My own conclusion is that the pope's silence on the holocaust question was not the slightest bit compensated by the "private" efforts the Vatican took to help Jews during the war. I do not mean to denigrate the latter; they were helpful. But Pius XII was sitting silently with huge moral authority. If he had called attention to the "final solution"as it unfolded before his eyes, he might have triggered a revolutionary change in the war. At the time, neither Roosevelt, Churchill, nor Stalin had any real interest in human rights; they were only interested in winning militarily.

The one thing that could have turned Roosevelt and Churchill around would have been a public denunciation by the Pope of the murder of Jews in Europe, because speaking out would have reverberated among the American and British populace. Both FDR and Winnie were ultra-sensitive about carrying along their domestic public opinion, and I'm sure they would have re-defined their war aims if the "final solution" had made headlines in the domestic press. What would have happened if the pope had spoken out is, as FDR himself characterized counterfactual conjectures, an "iffy" question. But that doesn't mean we are not entitled to speculate about it. In my judgment, the pope's failure to speak out during World War II ranks right up there with the Inquisition and the False Popes in the history of Catholicism. To make a saint of this character is just another attempt by the Vatican to prettify the ugly facts of the world.

Tony D'Amato

*I can't resist passing this story on to you--apologies if you've heard it. It is the last week of April 1945, and Hitler is shivering in his bunker. The walls are reverberating with the incessant bombardment above ground. An adjutant bursts into Hitler's study and says, "Mein Fuehrer! The Americans are invading Berlin from the south, the French from the north, the British from the west, and the Russians from the east. What shall we do?" Hitler says, "That tears it! From now on, no more 'Mister nice guy'."

At 10:21 PM 1/15/2005, you wrote: Mr. Britt would seem to have an expansive definition of religion.

Ewen Allison: "Hitler 'ordered pope kidnapped' But leading German general refused to obey order, newspaper says."

VATICAN CITY (Reuters) -- Nazi dictator Adolf Hitler gave one of his generals a direct order to kidnap Pope Pius XII during World War II but the officer did not obey, Italy's leading Roman Catholic newspaper reported. Avvenire, which is owned by the Italian Conference of Roman Catholic bishops, said new details of the plot had emerged in documents presented to the Vatican in favor of putting the controversial wartime Pontiff on the road to sainthood. Elements of alleged plots to abduct the pope during Germany's occupation of Italy have already emerged in the past from some historians, but Avvenire's full-page report said its details were new. Avvenire said Hitler feared the pope would be an obstacle to his plans for global domination and because the dictator wanted to eventually abolish Christianity and impose National Socialism as a sort of new global religion.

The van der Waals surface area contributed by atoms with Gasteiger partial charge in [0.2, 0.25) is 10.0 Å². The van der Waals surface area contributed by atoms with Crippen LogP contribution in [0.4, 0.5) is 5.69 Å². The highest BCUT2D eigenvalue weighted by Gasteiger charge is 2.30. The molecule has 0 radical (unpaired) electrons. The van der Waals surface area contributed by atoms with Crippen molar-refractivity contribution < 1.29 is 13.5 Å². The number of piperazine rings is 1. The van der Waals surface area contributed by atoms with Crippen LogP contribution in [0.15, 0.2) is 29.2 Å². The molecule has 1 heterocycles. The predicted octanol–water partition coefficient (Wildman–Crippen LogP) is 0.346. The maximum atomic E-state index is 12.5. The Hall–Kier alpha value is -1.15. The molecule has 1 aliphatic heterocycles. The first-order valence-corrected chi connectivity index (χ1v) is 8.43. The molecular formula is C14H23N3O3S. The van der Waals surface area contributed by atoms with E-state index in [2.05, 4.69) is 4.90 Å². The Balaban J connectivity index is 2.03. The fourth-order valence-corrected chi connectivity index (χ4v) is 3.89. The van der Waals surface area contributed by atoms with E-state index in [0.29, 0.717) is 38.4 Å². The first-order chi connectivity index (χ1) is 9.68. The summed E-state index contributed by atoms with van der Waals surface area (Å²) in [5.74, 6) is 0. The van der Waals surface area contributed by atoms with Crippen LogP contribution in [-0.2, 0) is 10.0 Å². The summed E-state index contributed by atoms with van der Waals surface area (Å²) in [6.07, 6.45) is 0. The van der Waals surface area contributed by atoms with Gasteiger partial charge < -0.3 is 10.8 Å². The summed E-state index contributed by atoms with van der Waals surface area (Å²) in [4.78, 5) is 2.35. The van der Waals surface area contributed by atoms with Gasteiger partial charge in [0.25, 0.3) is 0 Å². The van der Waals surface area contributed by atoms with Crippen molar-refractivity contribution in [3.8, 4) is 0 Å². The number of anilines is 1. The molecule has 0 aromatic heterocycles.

The newspaper said a plot that was code named Operation Rabat had originally been planned for 1943 but was not carried out that year for unspecified reasons. It said that in 1944, shortly before the Germans retreated from Rome, SS General Karl Friedrich Otto Wolff, a senior occupation officer in Italy, had been ordered by Hitler to kidnap the pope. According to the newspaper, Wolff returned to Rome from his meeting with Hitler in Germany and arranged for a secret meeting with the pope. Wolff went to the Vatican in civilian clothes at night with the help of a priest. The newspaper said Wolff told the pope of Hitler's orders and assured him he had no intention of carrying them out himself, but warned the pontiff to be careful "because the situation (in Rome) was confused and full of risks." Fascist dictator Benito Mussolini had already fallen and set up a German-backed puppet regime in northern Italy. The German occupation of Rome was in its dying days. Allied forces were advancing on the capital, which they liberated on June 5, 1944.